For more information on program costs, please be sure to review the budget sheets for the Spring semester. These budget sheets include information on costs that are billable to the bursar bill, as well as estimated additional costs. Costs vary by program, so it is important to review this information carefully.
Please note that tuition rates may vary depending on major and class standing.
Financial Aid & Scholarships
Penn State students studying through Education Abroad can use most components of their existing financial aid packages toward the cost of study abroad. This may include federal and state grants, VA educational benefits, federal student loans, and University scholarships and grants. Notable exceptions include work-study awards and some athletic scholarships.
The University Office of Global Programs also administers a number of grants and scholarships. Eligibility is based on academic excellence and/or financial need. There is also funding available for study abroad programs in diverse locations and for students from diverse backgrounds. In most cases, applicants should have a current year FAFSA on file with the Office of Student Aid. Funding opportunities may also be available through Penn State academic departments. For detailed information on financial aid and scholarship opportunities and application procedures, please visit the Funding Study Abroad section of the Global Penn State website.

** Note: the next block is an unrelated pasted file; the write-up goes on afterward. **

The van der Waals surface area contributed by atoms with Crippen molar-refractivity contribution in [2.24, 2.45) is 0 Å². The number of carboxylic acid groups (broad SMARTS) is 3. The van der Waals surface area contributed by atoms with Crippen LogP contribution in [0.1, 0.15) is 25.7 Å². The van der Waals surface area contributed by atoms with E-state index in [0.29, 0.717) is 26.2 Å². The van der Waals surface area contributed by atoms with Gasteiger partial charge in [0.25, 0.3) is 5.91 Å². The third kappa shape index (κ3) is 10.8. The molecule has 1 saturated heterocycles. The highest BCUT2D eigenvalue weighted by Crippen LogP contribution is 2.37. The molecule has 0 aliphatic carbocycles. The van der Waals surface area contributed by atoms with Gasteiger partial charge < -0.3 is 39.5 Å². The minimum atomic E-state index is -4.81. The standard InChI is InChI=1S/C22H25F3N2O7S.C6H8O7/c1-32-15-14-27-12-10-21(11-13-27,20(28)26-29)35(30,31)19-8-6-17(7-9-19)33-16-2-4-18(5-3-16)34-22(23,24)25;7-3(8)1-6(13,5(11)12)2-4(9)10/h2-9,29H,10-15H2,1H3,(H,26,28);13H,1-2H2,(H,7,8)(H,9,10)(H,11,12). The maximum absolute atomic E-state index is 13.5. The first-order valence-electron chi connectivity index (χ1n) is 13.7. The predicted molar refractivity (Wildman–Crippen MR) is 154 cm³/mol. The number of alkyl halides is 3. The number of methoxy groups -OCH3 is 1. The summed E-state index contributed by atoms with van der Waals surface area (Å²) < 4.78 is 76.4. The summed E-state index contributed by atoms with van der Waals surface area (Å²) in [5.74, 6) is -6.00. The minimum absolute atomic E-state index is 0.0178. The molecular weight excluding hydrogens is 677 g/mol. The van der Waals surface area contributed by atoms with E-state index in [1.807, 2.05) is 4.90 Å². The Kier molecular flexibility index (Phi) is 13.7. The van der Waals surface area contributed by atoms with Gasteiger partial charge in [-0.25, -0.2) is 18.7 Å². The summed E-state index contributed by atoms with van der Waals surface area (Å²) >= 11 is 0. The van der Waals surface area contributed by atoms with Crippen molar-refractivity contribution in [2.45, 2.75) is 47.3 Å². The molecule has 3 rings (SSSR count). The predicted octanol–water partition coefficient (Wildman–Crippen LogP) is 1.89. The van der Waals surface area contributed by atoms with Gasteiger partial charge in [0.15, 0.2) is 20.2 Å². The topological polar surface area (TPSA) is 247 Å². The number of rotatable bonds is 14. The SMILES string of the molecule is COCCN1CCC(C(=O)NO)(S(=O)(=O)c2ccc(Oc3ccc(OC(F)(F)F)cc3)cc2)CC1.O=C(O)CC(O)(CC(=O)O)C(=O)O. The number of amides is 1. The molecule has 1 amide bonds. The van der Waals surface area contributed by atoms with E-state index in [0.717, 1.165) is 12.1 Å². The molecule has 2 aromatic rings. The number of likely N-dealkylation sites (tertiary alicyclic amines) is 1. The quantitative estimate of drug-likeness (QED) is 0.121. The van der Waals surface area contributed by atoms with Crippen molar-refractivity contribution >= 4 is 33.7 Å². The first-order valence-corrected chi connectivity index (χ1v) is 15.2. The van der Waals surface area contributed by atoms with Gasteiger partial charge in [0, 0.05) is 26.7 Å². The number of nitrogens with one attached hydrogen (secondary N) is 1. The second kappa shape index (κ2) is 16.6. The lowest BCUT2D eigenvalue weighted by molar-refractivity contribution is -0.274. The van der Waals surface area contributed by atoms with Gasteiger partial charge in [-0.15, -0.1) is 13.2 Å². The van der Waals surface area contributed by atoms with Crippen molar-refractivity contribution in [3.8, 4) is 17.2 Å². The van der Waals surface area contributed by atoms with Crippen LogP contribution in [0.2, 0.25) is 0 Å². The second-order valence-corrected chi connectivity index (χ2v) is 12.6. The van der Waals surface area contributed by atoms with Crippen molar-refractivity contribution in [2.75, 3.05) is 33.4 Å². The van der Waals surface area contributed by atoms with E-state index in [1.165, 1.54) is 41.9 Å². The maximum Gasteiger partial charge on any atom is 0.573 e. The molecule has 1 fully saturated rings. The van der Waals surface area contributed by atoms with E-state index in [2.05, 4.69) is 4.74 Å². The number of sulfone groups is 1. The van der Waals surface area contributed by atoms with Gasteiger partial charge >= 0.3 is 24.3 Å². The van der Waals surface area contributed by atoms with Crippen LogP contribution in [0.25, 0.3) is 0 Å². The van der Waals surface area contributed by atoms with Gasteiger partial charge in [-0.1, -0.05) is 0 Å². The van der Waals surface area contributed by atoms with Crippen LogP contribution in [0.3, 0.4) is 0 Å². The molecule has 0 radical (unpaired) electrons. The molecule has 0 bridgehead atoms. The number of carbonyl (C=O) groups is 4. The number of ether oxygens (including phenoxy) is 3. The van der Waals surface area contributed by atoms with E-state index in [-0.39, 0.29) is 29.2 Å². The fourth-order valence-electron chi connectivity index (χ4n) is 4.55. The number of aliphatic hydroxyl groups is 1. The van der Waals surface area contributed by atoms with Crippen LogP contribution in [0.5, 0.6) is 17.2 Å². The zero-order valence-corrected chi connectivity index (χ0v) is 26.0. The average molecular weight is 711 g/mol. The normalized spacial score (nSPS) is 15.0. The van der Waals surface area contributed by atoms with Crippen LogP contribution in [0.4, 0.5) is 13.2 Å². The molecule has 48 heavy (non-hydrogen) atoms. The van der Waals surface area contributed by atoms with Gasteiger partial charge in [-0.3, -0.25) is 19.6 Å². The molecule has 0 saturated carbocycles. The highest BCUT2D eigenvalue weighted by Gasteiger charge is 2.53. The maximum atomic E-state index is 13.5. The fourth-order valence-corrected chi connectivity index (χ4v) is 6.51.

Students accepted to this program who are majoring or minoring in Classics and Ancient Mediterranean Studies are eligible to apply to the Department of CAMS for travel subventions. Contact the Head of the Department of CAMS.
For more information about this program and education abroad at Penn State, we encourage you to meet with or contact our Peer Advisers. These study abroad returnees can explain program options, give an overview of the education abroad process, as well as provide information about his/her program. If you are not at University Park, contact your Campus Global Representative.
To learn more about the specifics of each program, schedule an appointment with the education abroad adviser for this program.
For the inside scoop on life in a foreign country, be sure to check out the Student Spotlights of Penn State students currently studying abroad.
How to Apply
If you would like to participate on this study abroad program, you will need to apply to Penn State Education Abroad by clicking the "Apply Now" button on this page. You must complete the following materials in your application:
Visit the How to Apply section of our website for more information.
Application deadline: September 15, 2019
Studying Abroad with a Disability
Many students with disabilities successfully study abroad each year. Please note that other cultures may have different attitudes and available accommodations regarding disabilities. While we cannot guarantee the accessibility of all program sites and locations, specific accommodations may be arranged in consultation with our office, the Student Disability Resources office, and our partners abroad. To prepare for success, students are strongly encouraged to research the country and program location to consider if and how they will manage their disabilities abroad in advance of selecting a program. Students with disabilities and other diverse backgrounds can begin their research on our Diversity Awareness Abroad page.